I personally quite dislike the huge separation between tightly related parts involved in @{ ... }{@keys} when the "..." part can easily spread across multiple lines and involve a quite large number of sequential applications of all manner of postfix deref'ing.

      For me, the obvious solution for convoluted @{ ... } constructs is the introduction of temporary, a.k.a. my variables in the respective scope. This serves the purpose of readability and maintainability far better than new syntactic sugar.

      perl -le'print map{pack c,($-++?1:13)+ord}split//,ESEL'

        Ah, @* looking like a global variable, I can see that objection. The prior proposals I saw used ->@ not ->@*. I didn't mind the addition of the '*' when I saw it (just recently) because it seemed borrowed from Perl 6. But I'd be happy to have the '*' dropped so long as that doesn't introduce parsing difficulties.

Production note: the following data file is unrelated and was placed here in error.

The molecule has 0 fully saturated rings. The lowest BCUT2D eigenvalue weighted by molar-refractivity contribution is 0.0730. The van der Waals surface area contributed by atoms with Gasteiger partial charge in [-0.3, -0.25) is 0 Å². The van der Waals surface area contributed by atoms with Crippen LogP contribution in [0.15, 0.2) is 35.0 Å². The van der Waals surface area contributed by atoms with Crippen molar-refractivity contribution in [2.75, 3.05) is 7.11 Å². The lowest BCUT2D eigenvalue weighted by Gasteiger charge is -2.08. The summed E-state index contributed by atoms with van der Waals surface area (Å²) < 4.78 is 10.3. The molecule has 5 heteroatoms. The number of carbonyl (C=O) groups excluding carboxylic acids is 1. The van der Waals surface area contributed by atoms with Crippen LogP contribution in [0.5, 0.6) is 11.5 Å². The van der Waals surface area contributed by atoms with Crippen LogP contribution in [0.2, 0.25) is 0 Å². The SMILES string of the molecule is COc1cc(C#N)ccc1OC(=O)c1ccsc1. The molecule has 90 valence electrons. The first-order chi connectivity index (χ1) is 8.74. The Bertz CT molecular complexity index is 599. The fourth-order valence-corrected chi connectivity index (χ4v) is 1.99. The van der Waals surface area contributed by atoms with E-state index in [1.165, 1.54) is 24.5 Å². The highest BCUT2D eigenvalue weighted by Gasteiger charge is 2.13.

Note that $obj->$* even already had a meaning before this change. However, that meaning was quite useless (since $* is no longer supported).

        Surely there are cases when the introduction of a temporary variable can aid clarity, but I don't think that is universally true and I don't think it should be required (in order to work around the incomplete nature of postfix dereferencing prior to this patch).

        my @got = ExactlyWhatThisReturns( $exactly, $what, $it, $is, $based, $on, )->@*;

        If the routine and each of the variables above have reasonable names, then I think assigning a name to the temporary reference would add absolutely zero clarity.